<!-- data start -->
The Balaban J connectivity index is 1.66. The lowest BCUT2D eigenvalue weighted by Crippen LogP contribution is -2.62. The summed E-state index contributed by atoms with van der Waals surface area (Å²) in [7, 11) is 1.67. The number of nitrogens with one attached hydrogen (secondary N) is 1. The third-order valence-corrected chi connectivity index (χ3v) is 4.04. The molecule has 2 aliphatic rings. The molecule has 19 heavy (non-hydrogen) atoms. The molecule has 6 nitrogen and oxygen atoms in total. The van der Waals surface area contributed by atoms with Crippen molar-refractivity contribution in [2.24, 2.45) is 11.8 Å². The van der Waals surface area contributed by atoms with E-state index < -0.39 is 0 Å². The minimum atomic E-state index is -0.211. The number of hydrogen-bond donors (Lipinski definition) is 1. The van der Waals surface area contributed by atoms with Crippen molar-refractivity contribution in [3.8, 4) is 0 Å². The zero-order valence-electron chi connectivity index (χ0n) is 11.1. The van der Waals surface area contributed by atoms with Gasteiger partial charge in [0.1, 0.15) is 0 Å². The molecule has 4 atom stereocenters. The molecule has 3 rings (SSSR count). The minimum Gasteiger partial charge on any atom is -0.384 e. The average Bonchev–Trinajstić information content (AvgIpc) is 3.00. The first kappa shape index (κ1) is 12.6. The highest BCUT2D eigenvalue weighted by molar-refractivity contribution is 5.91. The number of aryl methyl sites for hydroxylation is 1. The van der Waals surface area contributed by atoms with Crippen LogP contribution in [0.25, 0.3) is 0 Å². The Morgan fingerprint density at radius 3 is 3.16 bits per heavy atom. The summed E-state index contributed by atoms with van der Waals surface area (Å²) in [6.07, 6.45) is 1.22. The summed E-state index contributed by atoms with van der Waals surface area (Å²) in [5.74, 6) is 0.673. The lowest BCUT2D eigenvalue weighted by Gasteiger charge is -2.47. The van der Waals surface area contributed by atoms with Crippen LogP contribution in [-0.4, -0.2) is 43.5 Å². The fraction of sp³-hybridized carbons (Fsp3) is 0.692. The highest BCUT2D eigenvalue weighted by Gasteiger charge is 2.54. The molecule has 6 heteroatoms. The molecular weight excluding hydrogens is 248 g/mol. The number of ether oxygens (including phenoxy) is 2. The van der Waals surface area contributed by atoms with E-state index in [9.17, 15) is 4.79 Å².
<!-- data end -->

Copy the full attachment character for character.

The Balaban J connectivity index is 1.66. The lowest BCUT2D eigenvalue weighted by Crippen LogP contribution is -2.62. The summed E-state index contributed by atoms with van der Waals surface area (Å²) in [7, 11) is 1.67. The number of nitrogens with one attached hydrogen (secondary N) is 1. The third-order valence-corrected chi connectivity index (χ3v) is 4.04. The molecule has 2 aliphatic rings. The molecule has 19 heavy (non-hydrogen) atoms. The molecule has 6 nitrogen and oxygen atoms in total. The van der Waals surface area contributed by atoms with Crippen molar-refractivity contribution in [2.24, 2.45) is 11.8 Å². The van der Waals surface area contributed by atoms with E-state index < -0.39 is 0 Å². The minimum atomic E-state index is -0.211. The number of hydrogen-bond donors (Lipinski definition) is 1. The van der Waals surface area contributed by atoms with Crippen molar-refractivity contribution in [3.8, 4) is 0 Å². The zero-order valence-electron chi connectivity index (χ0n) is 11.1. The van der Waals surface area contributed by atoms with Gasteiger partial charge in [0.1, 0.15) is 0 Å². The molecule has 4 atom stereocenters. The molecule has 3 rings (SSSR count). The minimum Gasteiger partial charge on any atom is -0.384 e. The average Bonchev–Trinajstić information content (AvgIpc) is 3.00. The first kappa shape index (κ1) is 12.6. The highest BCUT2D eigenvalue weighted by molar-refractivity contribution is 5.91. The number of aryl methyl sites for hydroxylation is 1. The van der Waals surface area contributed by atoms with Crippen LogP contribution in [0.25, 0.3) is 0 Å². The Morgan fingerprint density at radius 3 is 3.16 bits per heavy atom. The summed E-state index contributed by atoms with van der Waals surface area (Å²) in [6.07, 6.45) is 1.22. The summed E-state index contributed by atoms with van der Waals surface area (Å²) in [5.74, 6) is 0.673. The lowest BCUT2D eigenvalue weighted by Gasteiger charge is -2.47. The van der Waals surface area contributed by atoms with Crippen LogP contribution in [-0.4, -0.2) is 43.5 Å². The fraction of sp³-hybridized carbons (Fsp3) is 0.692. The highest BCUT2D eigenvalue weighted by Gasteiger charge is 2.54. The molecule has 6 heteroatoms. The molecular weight excluding hydrogens is 248 g/mol. The number of ether oxygens (including phenoxy) is 2. The van der Waals surface area contributed by atoms with E-state index in [9.17, 15) is 4.79 Å².